Last week I reviewed the newly released third album from Mishaped Pearls – Thamesis. This enthralling combination of ethereal vocals, ancient story and modern song writing has been enjoying effusive reviews and no small amount of airplay, so what better time than now to grab the attention of its creators? Ged Flood and Manuela Schuette spoke to Folk Radio UK about the album, its inception and its influences.
When Mishaped Pearls was formed in 2009, Ged and Manuela created an amalgamation of their very different musical worlds of indie/rock/folk and Classical European with ancient poetry from across Europe. Manuela’s arresting mezzo-soprano vocals and the remarkable raw material used for their songs found fruit in their first album The Singer and The Poets and made them a noteable addition to venues around London and at a number of UK festivals. In 2011 a second release, the mini-album Le Puy en Velay, saw them bring on board more rustic influences with a slightly more folkish flavour.
In 2014 they’ve taken things a significant, and ambitious, step further with Thamesis – I wondered whether, in writing and recording the album, they’d set out in a different direction, or if they changed course along the way?
Manuela – Our previous work was a result of an experiment – Ged, coming from a singer songwriter, folk and rock background, inhabited a very different world to me. I was more used to singing in recitals. We thought there were no musical synergies until the theme tune of a crime series [Silent Witness’ ‘Silencium’ by John Harle], with the Latin of an alto-voice wafting above a modern tune, started to grow on us. We started resurrecting ancient Roman poetry for our first songs together and as the music started to change, so did the words that inspired us, exploring Italian, French, German and Spanish poetry. This material resulted in our first album The Singer and The Poets which Ged recorded, mixed and produced at home in his studio in Brockley. During the making of Le Puy en Velay, album number two, a mini album of six songs, our course already started to change – we reworked the Manx song ‘Wind of the Air’ and included a dreamy cover of Neil Young’s Sugar Mountain. With Thamesis, we made a conscious decision to delve further into the traditions of the English-speaking world. We became very excited about folk songs and how they mysteriously speak of traces of human experience long gone by; how they preserve something ineffable, primordial, which would otherwise be lost. And out of this then came our very own lyrics and melodies, which somehow kept connecting with the themes of the folk songs: the river and the sea in Six Dukes, the shape-shifting nature of the doe in Three Ravens, and the allusion to the same in Jimmy’s lover Polly, who looks like a swan, just by throwing her apron around her.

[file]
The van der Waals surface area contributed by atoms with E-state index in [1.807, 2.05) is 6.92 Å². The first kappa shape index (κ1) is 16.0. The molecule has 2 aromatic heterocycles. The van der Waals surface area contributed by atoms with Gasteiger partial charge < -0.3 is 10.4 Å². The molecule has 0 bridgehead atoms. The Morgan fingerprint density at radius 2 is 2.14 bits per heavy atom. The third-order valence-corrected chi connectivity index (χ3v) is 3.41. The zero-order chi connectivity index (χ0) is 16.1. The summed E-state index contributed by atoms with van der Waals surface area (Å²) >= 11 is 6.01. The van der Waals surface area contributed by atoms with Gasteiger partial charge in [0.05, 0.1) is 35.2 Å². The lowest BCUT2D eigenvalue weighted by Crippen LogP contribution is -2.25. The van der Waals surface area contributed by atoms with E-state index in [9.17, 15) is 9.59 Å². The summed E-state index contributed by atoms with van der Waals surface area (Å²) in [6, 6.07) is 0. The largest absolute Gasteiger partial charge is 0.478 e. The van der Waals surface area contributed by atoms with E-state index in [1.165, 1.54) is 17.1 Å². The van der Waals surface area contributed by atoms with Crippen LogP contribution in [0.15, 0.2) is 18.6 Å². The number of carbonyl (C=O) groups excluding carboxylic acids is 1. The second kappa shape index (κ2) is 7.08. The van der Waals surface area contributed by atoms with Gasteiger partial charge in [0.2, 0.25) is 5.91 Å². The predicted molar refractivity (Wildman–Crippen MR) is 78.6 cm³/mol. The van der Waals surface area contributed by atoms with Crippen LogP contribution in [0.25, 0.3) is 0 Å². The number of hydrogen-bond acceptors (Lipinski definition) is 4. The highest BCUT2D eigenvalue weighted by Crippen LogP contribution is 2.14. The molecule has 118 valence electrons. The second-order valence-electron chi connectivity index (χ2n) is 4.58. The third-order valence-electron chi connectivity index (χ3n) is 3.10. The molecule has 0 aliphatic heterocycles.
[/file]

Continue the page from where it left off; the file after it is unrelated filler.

Although innovative in its approach, and bold in its mix of ancient and modern, Thamesis couldn’t be described as experimental. The whole piece is so finely crafted and polished; there are none of the rough edges the listener might associate with a musical approach that was still under development. Was there a lot to change in the process of writing and recording the album?
Ged – The recording process was pretty much the same in the early stages. I would create the songs in the same way, coming up with ideas musically, guitar riffs, chord structures and then melodies and lyrics and record all the vocals and instruments here in my studio. So we would have a bunch of songs ready to then give to Gerry [Gerry Diver]. He would then add his own ideas, rearranging the songs, structuring them, adding instruments and more melodies, fine tuning and polishing them. As our producer he completely immersed himself in our music. He has an incredible ability to visualise and know where a song should go. Actually not just a song but an album. His distinctive, almost experimental solo violin is – we think – of particular note. He seems to have created a style of his own which in itself is an incredible thing. In a collaborative approach with us he would bounce fresh musical ideas off us, discuss and then tweak them if they needed it. These complimented the band’s instrumental and vocal input, and throughout the recording process it was just a joy see our music shine with Gerry’s gold dust sprinkled all over it. It’s not easy giving your musical babies away to someone and giving them carte blanche to do as they like. With Gerry we realised after two or three songs we had nothing to worry about.